The Australian government wants new powers to access encrypted communications, but do they need them? Police and intelligence agencies already have significant abilities to access data about our emails, phone calls and text messages if we’re suspected of committing a crime, although it can be difficult to tell exactly what they’re doing with them.
Tagged With data retention
Thanks to the metadata retention law, nothing is private anymore. The Telecommunications (Interception and Access) Amendment (Data Retention) Act 2015 has not just put our privacy at risk, but also the privacy and security of friends, colleagues and loved ones we communicate with. Fortunately, there are steps you can take keep yourself protected.
As of now, Australia's telecommunications service providers have to store your metadata -- records of your phone and internet activity, which can reveal a huge amount of detail -- for two years. Approved government agencies can access that data without a warrant. It's not private information, either.
One way to circumvent Australia's draconian metadata retention scheme is to install and use a VPN on your phone and on your PC. Here's what a VPN is, what it does, and why -- and how -- you should get one.
Australia’s data retention laws became compulsory yesterday, which means all telcos and internet service providers must now retain their customers' metadata for two years. This is supposed to assist law enforcement agencies in their war against homegrown terrorists and other criminals -- but it arguably comes at the expense of normal Australians' privacy. Attempting to avoid these laws and send messages "off the gird" isn't easy, but it remains possible. Dr Philip Branch from the Swinburne University of Technology explains what you need to know.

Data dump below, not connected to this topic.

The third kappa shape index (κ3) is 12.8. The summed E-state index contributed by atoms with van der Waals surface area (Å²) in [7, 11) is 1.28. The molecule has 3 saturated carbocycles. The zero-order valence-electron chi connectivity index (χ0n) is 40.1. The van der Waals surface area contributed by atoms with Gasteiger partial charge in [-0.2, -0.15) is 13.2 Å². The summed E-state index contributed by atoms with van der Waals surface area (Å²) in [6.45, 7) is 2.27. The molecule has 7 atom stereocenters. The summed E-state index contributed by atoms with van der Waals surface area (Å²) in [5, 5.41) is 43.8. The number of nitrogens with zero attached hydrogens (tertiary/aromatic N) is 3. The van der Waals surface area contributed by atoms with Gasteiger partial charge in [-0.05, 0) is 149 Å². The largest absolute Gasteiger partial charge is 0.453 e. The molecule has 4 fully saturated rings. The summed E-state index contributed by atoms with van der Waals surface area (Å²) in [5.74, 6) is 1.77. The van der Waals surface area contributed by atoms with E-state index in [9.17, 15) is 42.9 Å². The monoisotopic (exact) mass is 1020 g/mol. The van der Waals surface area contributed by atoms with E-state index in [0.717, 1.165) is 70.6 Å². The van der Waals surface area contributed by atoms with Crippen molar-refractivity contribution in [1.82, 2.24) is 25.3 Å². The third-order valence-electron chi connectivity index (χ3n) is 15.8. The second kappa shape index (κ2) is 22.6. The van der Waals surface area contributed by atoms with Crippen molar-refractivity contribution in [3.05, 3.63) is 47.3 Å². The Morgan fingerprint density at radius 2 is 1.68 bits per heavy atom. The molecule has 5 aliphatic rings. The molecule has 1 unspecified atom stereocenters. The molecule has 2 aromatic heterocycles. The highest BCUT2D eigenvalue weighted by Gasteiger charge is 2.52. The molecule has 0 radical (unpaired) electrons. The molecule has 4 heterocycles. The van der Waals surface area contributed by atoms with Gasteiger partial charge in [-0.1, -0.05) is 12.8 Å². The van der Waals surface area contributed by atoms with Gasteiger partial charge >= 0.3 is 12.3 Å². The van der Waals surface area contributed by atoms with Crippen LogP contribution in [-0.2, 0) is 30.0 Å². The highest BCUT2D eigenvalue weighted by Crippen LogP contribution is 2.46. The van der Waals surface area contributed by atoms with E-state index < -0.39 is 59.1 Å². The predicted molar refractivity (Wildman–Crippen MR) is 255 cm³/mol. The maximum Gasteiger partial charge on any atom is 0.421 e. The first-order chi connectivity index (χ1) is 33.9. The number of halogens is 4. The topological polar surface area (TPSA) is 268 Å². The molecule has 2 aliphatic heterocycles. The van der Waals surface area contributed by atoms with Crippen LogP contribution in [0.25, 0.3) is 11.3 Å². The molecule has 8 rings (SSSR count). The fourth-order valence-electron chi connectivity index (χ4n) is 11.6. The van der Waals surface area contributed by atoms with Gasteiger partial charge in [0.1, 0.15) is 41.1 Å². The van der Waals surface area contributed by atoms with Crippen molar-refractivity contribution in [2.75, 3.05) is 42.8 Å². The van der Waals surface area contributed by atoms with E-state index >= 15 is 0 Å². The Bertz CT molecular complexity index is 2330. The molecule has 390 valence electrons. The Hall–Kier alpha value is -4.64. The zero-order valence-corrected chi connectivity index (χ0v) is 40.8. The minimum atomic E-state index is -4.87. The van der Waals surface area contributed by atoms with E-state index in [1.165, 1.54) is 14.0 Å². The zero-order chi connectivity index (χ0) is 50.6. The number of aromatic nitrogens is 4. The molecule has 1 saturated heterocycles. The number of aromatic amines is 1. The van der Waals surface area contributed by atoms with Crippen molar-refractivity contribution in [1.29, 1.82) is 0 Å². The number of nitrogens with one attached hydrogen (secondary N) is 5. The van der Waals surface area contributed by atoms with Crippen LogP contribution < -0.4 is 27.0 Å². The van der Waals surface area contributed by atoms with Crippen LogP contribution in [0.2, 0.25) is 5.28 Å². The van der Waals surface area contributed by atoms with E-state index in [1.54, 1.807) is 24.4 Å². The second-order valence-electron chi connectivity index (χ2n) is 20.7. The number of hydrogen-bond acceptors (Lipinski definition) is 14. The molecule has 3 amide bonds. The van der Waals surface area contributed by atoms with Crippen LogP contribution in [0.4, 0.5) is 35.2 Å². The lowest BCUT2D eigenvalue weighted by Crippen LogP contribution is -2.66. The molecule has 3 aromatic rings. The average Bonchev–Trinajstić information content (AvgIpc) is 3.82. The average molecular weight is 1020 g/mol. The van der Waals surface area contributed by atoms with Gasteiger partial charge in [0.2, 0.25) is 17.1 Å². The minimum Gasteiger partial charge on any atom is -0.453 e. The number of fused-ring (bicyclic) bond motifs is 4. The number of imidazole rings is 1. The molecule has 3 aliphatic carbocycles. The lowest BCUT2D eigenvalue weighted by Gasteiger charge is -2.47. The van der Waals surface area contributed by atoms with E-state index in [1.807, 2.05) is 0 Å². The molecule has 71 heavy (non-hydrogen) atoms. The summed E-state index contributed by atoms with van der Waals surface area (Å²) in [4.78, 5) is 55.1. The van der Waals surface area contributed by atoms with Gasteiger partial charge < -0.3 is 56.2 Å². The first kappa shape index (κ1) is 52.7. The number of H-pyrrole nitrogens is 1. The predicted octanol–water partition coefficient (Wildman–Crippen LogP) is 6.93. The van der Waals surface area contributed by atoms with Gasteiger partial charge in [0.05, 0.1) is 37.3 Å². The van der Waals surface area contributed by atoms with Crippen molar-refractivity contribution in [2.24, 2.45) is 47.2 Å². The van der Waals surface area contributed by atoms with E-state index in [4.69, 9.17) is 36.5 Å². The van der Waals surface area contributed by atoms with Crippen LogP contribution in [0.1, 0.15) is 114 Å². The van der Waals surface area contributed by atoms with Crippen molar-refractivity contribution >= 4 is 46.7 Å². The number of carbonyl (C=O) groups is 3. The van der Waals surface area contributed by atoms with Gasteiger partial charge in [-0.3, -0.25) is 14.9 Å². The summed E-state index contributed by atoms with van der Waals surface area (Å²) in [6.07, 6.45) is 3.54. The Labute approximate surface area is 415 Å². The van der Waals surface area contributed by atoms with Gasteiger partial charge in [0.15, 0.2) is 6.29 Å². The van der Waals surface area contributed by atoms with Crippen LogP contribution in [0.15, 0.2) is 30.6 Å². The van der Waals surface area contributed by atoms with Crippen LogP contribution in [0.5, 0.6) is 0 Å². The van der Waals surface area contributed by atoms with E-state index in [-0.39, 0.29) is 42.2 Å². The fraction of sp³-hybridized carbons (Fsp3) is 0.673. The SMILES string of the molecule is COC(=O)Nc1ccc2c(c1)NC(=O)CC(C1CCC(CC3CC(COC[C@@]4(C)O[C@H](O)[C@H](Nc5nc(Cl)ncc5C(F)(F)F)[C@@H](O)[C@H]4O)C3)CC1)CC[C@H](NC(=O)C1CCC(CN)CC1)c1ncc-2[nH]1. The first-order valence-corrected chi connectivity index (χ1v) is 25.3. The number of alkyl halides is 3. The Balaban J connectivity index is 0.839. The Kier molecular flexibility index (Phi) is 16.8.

Last year, the Australian government released a partially-redacted list of Commonwealth agencies that have applied for access to metadata retained by Australia's telecommunications providers as part of the Telecommunications Interception and Access Act. (This information was only released in response to a Freedom of Information request.)
There are over five dozen government entities that want to look through your mobile, internet and home phone records, ostensibly to uncover criminal activity.
Remember the data retention laws that were introduced late last year? It forces telcos to retain metadata on mobile and broadband users for at least two years. The data would assist in criminal and terrorism investigations. Now the Government wants to open the data up to be used for civil lawsuits. It has called for public to comment on the issue. Right before Christmas. Cheeky bastards.
In 2013, privacy advocate and whistle blower Edward Snowden revealed the extent that government agencies around the world were tapping into technology to spy on individuals. We are all a lot wiser for it and many people now use encryption on their electronic devices to secure communication and information on their machines. But global governments are now waging a battle against end-user device encryption.
Data retention laws in Australia are in full swing. For those of us who value our privacy and want to encrypt our messages and calls can get the Signal app, which has just been released on Android. The app has been endorsed by the world's most famous privacy activist Edward Snowden.
Metadata, it's all the rage these days among security organisations, even if those in charge don't have the best understanding of what metadata actually is. Throwing a new spanner in the works -- if there weren't enough already -- is the apparent inconsistent nature in which ISPs retain your internet activities, with some pitching your data after a couple of days.
There has been plenty of technology-related legal activity in the European Union this month. Last week the Court of Justice of the EU (CJEU) ruled that data retention regulations, as they currently stand, are not in accordance with EU law and the European Parliament voted in favour of introducing net neutrality into EU telecoms regulation the week before. As Australia is currently in the midst of a data retention inquiry -- the second in three years -- what effects will this ruling have on the debate?